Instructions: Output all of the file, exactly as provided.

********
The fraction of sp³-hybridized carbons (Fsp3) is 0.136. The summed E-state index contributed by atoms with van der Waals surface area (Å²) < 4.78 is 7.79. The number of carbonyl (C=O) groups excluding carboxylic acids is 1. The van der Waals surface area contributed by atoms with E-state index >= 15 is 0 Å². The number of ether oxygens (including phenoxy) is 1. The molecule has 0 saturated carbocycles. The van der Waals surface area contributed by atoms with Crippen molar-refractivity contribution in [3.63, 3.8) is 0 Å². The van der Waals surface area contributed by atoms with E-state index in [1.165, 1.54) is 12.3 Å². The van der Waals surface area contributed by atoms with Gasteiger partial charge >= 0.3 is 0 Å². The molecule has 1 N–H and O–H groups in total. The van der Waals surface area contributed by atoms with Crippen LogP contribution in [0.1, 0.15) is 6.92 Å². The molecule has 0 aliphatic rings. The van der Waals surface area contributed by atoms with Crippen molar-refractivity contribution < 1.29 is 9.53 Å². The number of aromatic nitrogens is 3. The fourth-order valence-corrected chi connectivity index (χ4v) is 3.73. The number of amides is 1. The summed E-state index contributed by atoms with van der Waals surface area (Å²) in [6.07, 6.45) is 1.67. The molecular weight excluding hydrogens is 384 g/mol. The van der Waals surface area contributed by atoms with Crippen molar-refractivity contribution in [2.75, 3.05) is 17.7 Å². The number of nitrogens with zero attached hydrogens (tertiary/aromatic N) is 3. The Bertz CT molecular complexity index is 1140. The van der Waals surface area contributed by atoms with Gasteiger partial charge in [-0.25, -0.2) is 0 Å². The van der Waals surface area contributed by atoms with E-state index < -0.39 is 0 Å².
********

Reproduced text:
The fraction of sp³-hybridized carbons (Fsp3) is 0.136. The summed E-state index contributed by atoms with van der Waals surface area (Å²) < 4.78 is 7.79. The number of carbonyl (C=O) groups excluding carboxylic acids is 1. The van der Waals surface area contributed by atoms with E-state index >= 15 is 0 Å². The number of ether oxygens (including phenoxy) is 1. The molecule has 0 saturated carbocycles. The van der Waals surface area contributed by atoms with Crippen molar-refractivity contribution in [3.63, 3.8) is 0 Å². The van der Waals surface area contributed by atoms with E-state index in [1.165, 1.54) is 12.3 Å². The van der Waals surface area contributed by atoms with Gasteiger partial charge >= 0.3 is 0 Å². The molecule has 1 N–H and O–H groups in total. The van der Waals surface area contributed by atoms with Crippen LogP contribution in [0.1, 0.15) is 6.92 Å². The molecule has 0 aliphatic rings. The van der Waals surface area contributed by atoms with Crippen molar-refractivity contribution < 1.29 is 9.53 Å². The number of aromatic nitrogens is 3. The fourth-order valence-corrected chi connectivity index (χ4v) is 3.73. The number of amides is 1. The summed E-state index contributed by atoms with van der Waals surface area (Å²) in [6.07, 6.45) is 1.67. The molecular weight excluding hydrogens is 384 g/mol. The van der Waals surface area contributed by atoms with Crippen molar-refractivity contribution in [2.75, 3.05) is 17.7 Å². The number of nitrogens with zero attached hydrogens (tertiary/aromatic N) is 3. The Bertz CT molecular complexity index is 1140. The van der Waals surface area contributed by atoms with Gasteiger partial charge in [-0.25, -0.2) is 0 Å². The van der Waals surface area contributed by atoms with E-state index < -0.39 is 0 Å².